Self-Directed Learning

Self-Directed learning (SDL) is both a personal attribute and a process. It as a personal attribute refers to an individual predisposition towards learning and comfort with autonomy in the learning process. Knowles defined it as a process of SDL “ in which individual take the initiative, with or without the help of others, in diagnosing their learning needs, formulating learning goals, identifying human and material resources for learning, choosing and implementing appropriate learning strategies, and evaluating those learning outcomes” (1975, p.18).

 

Self-Directed Learning

Knowles (1975) also outlined the six-step process which forms the basis of a learning contract for learners and instructors. The six steps are:

  1. Climate setting, i.e. creating an atmosphere of mutual respect and support
  2. Diagnosing learning needs
  3. Formulating learning goals
  4. Identifying human and material resources for learning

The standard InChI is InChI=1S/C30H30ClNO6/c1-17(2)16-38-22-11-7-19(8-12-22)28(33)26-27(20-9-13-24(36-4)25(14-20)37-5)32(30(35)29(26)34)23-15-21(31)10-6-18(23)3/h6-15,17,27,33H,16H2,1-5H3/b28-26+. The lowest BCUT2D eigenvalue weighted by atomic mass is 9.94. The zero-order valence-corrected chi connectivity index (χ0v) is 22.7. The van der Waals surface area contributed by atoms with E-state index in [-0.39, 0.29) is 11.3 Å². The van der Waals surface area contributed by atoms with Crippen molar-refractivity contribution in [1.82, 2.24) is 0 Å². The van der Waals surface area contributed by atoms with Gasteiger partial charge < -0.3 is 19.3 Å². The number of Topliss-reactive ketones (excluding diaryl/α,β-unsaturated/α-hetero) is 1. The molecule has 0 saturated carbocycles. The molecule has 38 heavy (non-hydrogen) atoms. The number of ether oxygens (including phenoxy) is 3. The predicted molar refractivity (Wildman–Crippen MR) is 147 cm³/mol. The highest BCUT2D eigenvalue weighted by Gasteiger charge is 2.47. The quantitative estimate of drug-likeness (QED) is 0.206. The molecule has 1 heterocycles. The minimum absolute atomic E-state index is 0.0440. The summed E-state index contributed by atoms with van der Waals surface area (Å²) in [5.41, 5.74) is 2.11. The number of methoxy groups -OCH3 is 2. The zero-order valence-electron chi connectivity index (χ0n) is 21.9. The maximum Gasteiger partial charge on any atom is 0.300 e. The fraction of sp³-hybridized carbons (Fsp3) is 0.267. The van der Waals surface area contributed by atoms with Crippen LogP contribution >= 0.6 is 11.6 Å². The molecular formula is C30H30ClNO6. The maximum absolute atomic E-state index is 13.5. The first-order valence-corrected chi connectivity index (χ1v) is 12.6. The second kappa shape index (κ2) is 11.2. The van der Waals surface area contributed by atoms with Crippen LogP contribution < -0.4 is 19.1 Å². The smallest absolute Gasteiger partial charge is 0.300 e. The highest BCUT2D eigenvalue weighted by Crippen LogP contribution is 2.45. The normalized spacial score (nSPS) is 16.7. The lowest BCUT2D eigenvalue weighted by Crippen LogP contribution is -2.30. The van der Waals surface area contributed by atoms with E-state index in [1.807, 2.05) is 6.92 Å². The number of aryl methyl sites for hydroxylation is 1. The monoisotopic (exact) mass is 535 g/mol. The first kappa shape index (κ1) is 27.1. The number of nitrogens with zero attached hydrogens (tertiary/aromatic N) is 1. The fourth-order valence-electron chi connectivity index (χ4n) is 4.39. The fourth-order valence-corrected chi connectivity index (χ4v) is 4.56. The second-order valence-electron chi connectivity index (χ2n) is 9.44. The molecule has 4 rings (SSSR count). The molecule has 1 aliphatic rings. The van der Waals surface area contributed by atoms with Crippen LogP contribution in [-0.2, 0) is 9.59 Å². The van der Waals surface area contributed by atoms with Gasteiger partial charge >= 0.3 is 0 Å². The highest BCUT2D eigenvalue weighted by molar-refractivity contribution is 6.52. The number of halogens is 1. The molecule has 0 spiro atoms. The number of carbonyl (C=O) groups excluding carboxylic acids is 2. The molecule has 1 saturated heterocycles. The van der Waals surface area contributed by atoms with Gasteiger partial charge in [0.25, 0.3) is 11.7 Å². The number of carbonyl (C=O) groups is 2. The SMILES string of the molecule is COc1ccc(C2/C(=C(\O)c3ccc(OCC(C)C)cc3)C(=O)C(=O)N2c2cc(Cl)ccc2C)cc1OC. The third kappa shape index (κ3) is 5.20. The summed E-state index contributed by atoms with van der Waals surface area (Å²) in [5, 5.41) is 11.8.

5. Choosing and implementing learning strategies
  6. Evaluating learning outcomes

Goals of SDL

Caffarella (2000) suggested that there are four goals likely to motivate learners to engage SDL:

  1. The aspiration to gain knowledge or develop skill – say you want to learn to speak Spanish
  2. Becoming more self-directed in learning- might mean that after you take Spanish classes, you are ready to strike out on your own by watching Spanish TV shows, or travelling to Spanish speaking countries.
  3. SDL can also inspire transformational learning.
  4. Finally, SDL can be emancipatory, supporting social justice and political action i.e. moving beyond the realm of individual learning.

SDL is becoming a prominent feature of continuing professional education in many fields including physical therapy, dental education, veterinary and medical education, and library science. These professions recognize the need for continuous, lifelong learning and are attempting to it into the curriculum. Higher education is another site where SDL has taken hold.

Self-directed training is also used in business and organizational settings as a strategy for competing in a globalizing, changing environment.

Resources:

Adult Learning – Linking Theory and Practice – Sharan B. Merriam & Laura L. Bierema

 

 

 

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